‘No’, says John, there’s been no mistake. Listen again to his words in verses 32 and 33 today: “I saw the Spirit come down from heaven as a dove and remain on Jesus. And I myself did not know him, but the one who sent me to baptize with water told me, ‘The man on whom you see the Spirit come down and remain is the one who will baptize with the Holy Spirit.’

What John the Baptist saw and heard when Jesus appeared convinced him he was the real deal, the promised Messiah. We know from the other Gospels (Matthew, Mark and Luke), that when John baptised Jesus he saw the heavens open and the Holy Spirit descend on him, in the form of a dove. And simultaneously, John also heard a voice from above, the voice of God himself, declaring that “This is my Son, whom I love; with him I am well pleased.” I hope you agree with me – that doesn’t leave much chance of mistaken identity!

Because of what John saw and heard that day, we can be confident that Jesus is the real deal. He is the Son of God, the Spirit-filled redeemer, the magnificent Messiah, the Heaven-sent King of Israel – and all the other superlatives ascribed to him in this passage. So can I encourage us all to love him, trust him, and follow him ever more closely as we commence this New Year? Spend more time with him in prayer, more attentive to his words in Scripture, and more willing to make personal sacrifices in his service. After all, as the Lamb of God, he made the supreme sacrifice for us!

Spread the word!

Having identified Jesus as the Messiah, John doesn’t keep this news to himself, does he? He immediately points out Jesus to a couple of his own followers, one of whom was named Andrew. Not only does Andrew immediately switch allegiance and begin following Jesus instead of John, but he goes and finds his brother Simon and tells him all about Jesus too!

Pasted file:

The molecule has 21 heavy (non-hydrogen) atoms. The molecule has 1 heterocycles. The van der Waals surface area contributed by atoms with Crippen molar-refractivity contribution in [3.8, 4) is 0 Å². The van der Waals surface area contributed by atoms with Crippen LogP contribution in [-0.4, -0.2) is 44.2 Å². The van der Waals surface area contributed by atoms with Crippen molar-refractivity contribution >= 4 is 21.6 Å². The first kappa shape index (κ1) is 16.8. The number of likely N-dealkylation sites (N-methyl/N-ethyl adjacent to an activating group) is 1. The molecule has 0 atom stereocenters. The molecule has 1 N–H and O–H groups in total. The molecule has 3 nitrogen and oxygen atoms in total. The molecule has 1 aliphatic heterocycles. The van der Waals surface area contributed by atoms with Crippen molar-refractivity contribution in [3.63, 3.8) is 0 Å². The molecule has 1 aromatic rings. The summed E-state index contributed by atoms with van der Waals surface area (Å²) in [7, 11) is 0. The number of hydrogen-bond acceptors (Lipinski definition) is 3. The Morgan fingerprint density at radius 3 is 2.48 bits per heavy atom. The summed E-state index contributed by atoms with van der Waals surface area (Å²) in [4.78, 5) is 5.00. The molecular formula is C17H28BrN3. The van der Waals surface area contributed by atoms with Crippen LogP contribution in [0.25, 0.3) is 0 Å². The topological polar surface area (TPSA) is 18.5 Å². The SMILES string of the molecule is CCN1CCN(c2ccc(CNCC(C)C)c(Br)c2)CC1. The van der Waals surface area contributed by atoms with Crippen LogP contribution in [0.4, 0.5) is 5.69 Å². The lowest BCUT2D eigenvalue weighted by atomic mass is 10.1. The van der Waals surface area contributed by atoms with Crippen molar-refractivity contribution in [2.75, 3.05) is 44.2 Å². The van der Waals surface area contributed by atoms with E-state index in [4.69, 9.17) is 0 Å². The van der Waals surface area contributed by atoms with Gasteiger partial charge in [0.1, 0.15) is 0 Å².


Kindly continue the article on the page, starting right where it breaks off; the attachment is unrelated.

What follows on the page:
As well as having a great name(!), Philip is the next person in the chain. Coming away from his encounter from Jesus he rushes off to find his friend Nathanael. Despite his initial skepticism, Philip succeeds in persuading Nathanael to ‘come and see’ Jesus for himself – and he too comes to faith in him.

What we’re witnessing is a holy ‘domino effect’, as the identification of Jesus as the Messiah is passed from person to person – as one individual after another accepts John’s testimony and begins to follow Christ. If we are Christian believers here this morning, then we are the latest stage in this 2,000 year old evangelistic domino effect. If John, and then Andrew, and then Philip, had not spoken up, the message of Jesus would not have reached us two millenia later and two thousand miles away. And you know what I’m going to say next, don’t you? The good news about Jesus can’t end with us. If we are Christians today it’s our responsibility to keep the domino effect in motion – to pass on what we ourselves have heard.

As a church we need to grow. We need to draw more people into our congregation, we need more ‘bums on seats’ on Sunday. Partly, of course, this is for pragmatic reasons. Our congregation won’t survive unless people keep coming through the door. And we have no hope of balancing our budget and paying our bills until there are more people giving more generously to our church. But, even more importantly, we should want to draw people into our Church family so that they can come to know Christ! It should be our heart’s desire for our family members to ‘come and see’ how wonderful Jesus is. For our friends to see how he’s the most remarkable man who ever lived (or should I say, still lives!). And for our neighbours to discover that Jesus is the only person who can give us true meaning in life, full forgiveness from guilt, and real hope beyond the grave.